Higher-for-longer: What Consequences for PE?

Higher-for-longer: What Consequences for PE?

A cura di Gabriele Malloggi

“The higher-for-longer environment is leading to a major shift in the corporate ecosystem”, as noted by Allianz Global Investors’ global chief investment officer for equities, Virginie Maisonneuve. The prolonged anticipation of elevated rates is causing impactful reverberations throughout the economy: businesses, both large and small, are grappling with debt refinancing challenges, while governments face escalating costs associated with their pandemic-era borrowings.

In contrast, the private equity sector previously capitalized on the abundant and low-cost debt during the decade and a half of low interest rates, rapidly acquiring numerous companies and establishing themselves as the new financial titans. The looming question is how companies, whose operations flourished in a low-interest rates environment, will adapt if rates keep ‘higher for longer.’

Patrick Dwyer, a managing director at NewEdge Wealth, pointed out: “Borrowing costs were cheap and the liquidity was there. Now, it’s not there. Private equity is going to have a really hard time for a while”. Private equity firms are particularly vulnerable to interest rate fluctuations due to their investment funding model, involving a mix of equity and debt tailored to the firm’s strategy, the target company, and prevailing market conditions.

The impact of rising rates extends beyond affecting debt costs: it influences cash flow projections and, consequently, the overall financial stability of investments, highlighting the sector’s heightened sensitivity to interest rate changes. Consequently, private equity groups are increasingly resorting to diverse financial engineering strategies.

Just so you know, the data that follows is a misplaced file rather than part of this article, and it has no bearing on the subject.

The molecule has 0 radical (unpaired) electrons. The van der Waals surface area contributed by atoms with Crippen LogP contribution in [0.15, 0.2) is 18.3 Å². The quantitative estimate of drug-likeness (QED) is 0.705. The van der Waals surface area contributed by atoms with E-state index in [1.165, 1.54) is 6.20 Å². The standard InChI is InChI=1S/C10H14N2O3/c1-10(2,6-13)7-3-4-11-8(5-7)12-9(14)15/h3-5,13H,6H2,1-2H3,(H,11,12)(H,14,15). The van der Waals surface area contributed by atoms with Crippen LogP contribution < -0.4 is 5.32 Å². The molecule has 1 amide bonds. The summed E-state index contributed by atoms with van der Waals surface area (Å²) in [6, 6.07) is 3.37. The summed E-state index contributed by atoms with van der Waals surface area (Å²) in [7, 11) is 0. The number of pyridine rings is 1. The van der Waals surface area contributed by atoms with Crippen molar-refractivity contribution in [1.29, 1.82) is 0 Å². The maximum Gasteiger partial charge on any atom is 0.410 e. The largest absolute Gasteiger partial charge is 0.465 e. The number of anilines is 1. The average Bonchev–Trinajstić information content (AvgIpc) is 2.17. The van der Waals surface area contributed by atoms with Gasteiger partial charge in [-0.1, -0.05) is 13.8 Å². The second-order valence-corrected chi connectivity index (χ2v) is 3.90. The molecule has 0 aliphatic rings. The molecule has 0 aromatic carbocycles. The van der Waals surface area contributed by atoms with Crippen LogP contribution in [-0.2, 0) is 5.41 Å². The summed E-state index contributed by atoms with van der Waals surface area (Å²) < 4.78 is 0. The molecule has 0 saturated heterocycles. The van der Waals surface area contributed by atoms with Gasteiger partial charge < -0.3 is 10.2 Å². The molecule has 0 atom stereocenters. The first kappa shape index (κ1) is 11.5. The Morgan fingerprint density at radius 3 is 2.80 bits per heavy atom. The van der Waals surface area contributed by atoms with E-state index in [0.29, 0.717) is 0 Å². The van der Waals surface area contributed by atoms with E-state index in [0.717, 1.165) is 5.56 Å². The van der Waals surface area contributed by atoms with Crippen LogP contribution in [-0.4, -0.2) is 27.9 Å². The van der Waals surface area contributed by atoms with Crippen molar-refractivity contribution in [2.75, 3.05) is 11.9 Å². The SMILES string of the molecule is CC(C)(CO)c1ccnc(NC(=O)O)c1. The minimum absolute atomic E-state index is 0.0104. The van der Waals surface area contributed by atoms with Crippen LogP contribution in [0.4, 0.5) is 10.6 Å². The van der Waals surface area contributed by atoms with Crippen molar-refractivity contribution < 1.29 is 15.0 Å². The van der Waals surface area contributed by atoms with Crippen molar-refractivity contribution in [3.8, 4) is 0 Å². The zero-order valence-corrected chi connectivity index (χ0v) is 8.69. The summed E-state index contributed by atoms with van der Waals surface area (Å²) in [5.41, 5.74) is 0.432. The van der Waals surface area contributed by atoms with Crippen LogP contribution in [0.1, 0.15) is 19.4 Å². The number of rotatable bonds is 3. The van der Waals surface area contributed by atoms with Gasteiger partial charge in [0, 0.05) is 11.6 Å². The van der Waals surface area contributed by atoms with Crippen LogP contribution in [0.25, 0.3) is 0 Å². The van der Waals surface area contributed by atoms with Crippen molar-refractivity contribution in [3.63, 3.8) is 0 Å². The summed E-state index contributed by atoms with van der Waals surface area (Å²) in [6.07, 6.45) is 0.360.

Some are resorting to substantial borrowing against the pooled assets of their funds to generate the necessary cash for dividend payments to investors, eliminating the need to seek additional investments to support companies struggling under hefty debt burdens. Another tactic involves transitioning away from making cash interest payments, conserving short-term liquidity but adding to the overall outstanding debt amounts. These strategic shifts underscore the sector’s efforts to navigate the evolving financial landscape amid persistent high interest rates.

Whatever strategies will be deployed, one thing is for sure: the private equity market is to change forever.

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